Writing Autistic – The Innocent and the Damned

You know, this wasn’t even going to be the post today. I was going to write about the technical aspects of meltdowns and shutdowns.

But The Accountant is coming out and there have been social media rumblings, so I thought I would instead wade into the waters of Good, Bad, and Morally Grey characters.

This is gonna be an issue with any minority group. You’re going to be coming up against positive and negative stereotypes that you don’t want your work to contribute to. And yes, positive stereotypes can be harmful as well.

Bad Guys

This is where The Accountant comes in. I see a lot of people rail against autistic bad guys in fiction because of the stereotype that autistic people are violent/dangerous, but I think that’s an overgeneralisation.

The stereotype isn’t just that we’re killers (autism seems to be the new hotness when it comes to explaining violent crimes, such as mass shootings), but that we’re capable of such acts of violence because we lack empathy.

I’ve been meaning to write a revised empathy post, but for now let’s simply say that autism =/= lack of empathy, and lack of empathy =/= tendencies towards violence.

In all honesty, using a lack of empathy to explain why bad guys are bad is just lazy writing.

Bad guys aren’t just “bad”. Evil is not a thing people are born into. But this Key Stage One Reading Level style of writing remains. Lazy writers have just replaced “evil” with “psychopath” (doesn’t exist), “sociopath” (also doesn’t exist), and “autistic”.

Even if someone didn’t care about other people and had no empathy towards them, why would they turn to evil/crime? Why risk prison or getting involved with criminals?

“Because I don’t feel bad about it” isn’t a good enough reason to have a character commit crimes. It lacks motive.

Motive is important. Your bad guys should have it.

What do they want and how desperate are they?

Have they been indoctrinated into thinking that their targets aren’t real people?

“Because I grew up in a society where X type of person wasn’t valued” is a better reason for why they felt it was okay to kill someone than “Just because.”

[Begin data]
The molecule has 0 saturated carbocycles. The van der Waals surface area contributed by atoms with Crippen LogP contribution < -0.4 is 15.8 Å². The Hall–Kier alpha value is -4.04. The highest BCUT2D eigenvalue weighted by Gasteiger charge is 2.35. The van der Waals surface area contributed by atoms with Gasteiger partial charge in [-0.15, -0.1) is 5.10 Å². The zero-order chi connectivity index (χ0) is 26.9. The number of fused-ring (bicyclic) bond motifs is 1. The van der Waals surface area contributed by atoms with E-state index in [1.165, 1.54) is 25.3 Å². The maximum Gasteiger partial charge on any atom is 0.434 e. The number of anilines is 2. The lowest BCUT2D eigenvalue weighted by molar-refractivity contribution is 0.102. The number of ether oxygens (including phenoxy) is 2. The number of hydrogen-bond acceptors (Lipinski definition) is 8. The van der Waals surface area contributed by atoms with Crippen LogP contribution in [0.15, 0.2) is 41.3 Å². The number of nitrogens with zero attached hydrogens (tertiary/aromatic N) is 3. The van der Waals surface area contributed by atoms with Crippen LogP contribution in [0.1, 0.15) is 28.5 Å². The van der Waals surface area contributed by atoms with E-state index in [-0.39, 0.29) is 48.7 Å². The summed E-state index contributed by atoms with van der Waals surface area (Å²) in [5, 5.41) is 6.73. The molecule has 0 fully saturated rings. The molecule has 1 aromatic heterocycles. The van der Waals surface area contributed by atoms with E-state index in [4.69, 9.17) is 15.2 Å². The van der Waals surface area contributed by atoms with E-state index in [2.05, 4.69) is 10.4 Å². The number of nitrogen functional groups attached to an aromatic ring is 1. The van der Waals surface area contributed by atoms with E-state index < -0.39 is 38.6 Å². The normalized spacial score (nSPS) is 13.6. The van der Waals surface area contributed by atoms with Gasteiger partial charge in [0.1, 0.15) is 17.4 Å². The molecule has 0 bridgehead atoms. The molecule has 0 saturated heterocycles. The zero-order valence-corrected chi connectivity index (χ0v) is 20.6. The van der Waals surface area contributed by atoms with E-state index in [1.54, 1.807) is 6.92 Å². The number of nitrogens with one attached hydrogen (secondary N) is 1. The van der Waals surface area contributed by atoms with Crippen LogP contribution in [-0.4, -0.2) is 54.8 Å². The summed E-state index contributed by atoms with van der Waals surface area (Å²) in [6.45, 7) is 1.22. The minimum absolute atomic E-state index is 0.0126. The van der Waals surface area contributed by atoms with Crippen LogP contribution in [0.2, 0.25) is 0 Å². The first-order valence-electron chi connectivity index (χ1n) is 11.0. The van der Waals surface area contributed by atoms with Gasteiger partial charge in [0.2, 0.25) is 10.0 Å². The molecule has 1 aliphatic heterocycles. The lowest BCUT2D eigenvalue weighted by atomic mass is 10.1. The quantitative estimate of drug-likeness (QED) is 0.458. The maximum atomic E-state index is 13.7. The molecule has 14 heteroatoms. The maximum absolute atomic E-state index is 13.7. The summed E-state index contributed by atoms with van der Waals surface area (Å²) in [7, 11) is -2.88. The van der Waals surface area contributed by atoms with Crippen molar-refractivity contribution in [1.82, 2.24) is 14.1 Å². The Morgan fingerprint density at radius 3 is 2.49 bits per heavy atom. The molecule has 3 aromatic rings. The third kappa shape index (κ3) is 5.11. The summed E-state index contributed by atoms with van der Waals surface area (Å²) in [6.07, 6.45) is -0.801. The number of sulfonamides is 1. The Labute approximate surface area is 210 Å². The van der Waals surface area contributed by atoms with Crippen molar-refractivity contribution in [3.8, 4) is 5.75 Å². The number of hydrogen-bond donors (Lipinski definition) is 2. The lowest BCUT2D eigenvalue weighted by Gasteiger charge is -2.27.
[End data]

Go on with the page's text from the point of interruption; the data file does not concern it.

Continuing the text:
Or “I was simply desperate enough and they were standing in my way.”

Your bad guys can be autistic, but being autistic can’t be the reason they’re bad guys.

Good Guys

Now, your counterpoint to the previous section may be “Fine, then I’ll just write about pure and innocent autistic characters who never do any wrong.”

Yeah, no, that’s too far in the other direction.

Specifically, there’s a line of thinking about a lot of developmentally disabled people that they have no ability to be consciously bad (if they are bad it’s all the autism – much like the devil possessing a child in a horror film – and isn’t actually anything to do with the autistic person making a choice) because they don’t understand right and wrong/are eternal children and therefore innocent.

If you write a character who is good and pure and who has never had a bad thought in their life… Well, that’s just not very realistic. So, instead of demonising your character, you’ve dehumanised them by denying them human thoughts/feelings.

Even Superman – the best of the good guys – has bad days.

Morally Grey Guys

The stereotype that is probably most likely to fall into the morally grey archetype is the manipulator. The character who, for either good or their own gain depending on their mood, will lie to their friends with no qualms simply because they can.

And I don’t know with this one. It’s definitely not an “avoid with all costs” scenario, because I’ve seen it done well (Sherlock in Elementary springs to mind).

But I also think that it comes back to the autism =/= lack of emapthy and lack of empathy =/= being evil/a dick/having a complete lack of any emotion problem.

This is done well when the reason behind the manipulation is explained. It doesn’t have to be romanticed or brushed aside, but it can’t just be for the lulz. It has to be a reaction to something. An emotion/situation that the character doesn’t otherwise know how to deal with.

This is best done in Elementary when Watson calls Sherlock on his crap and he is remorseful and apologises. It works because it’s a flaw of his character, not an unchanging constant that can never be addressed. It’s not just “the way he is”, it’s a maladaptive coping mechanism.

So yeah, I guess the part to avoid here is simply the “with no qualms” part. At least, in the long run. If your autistic character grows and changes then you’re already ahead of, like, 95% of writers.

Alright, well, I guess that’s it for now…

I might think of more points and do a follow up post, but I think this will do for this one.

I will get to working on that post about shutdowns/meltdowns, and I’m also going to put together a masterpost, including all of the links to my posts and to any other resources I know of.

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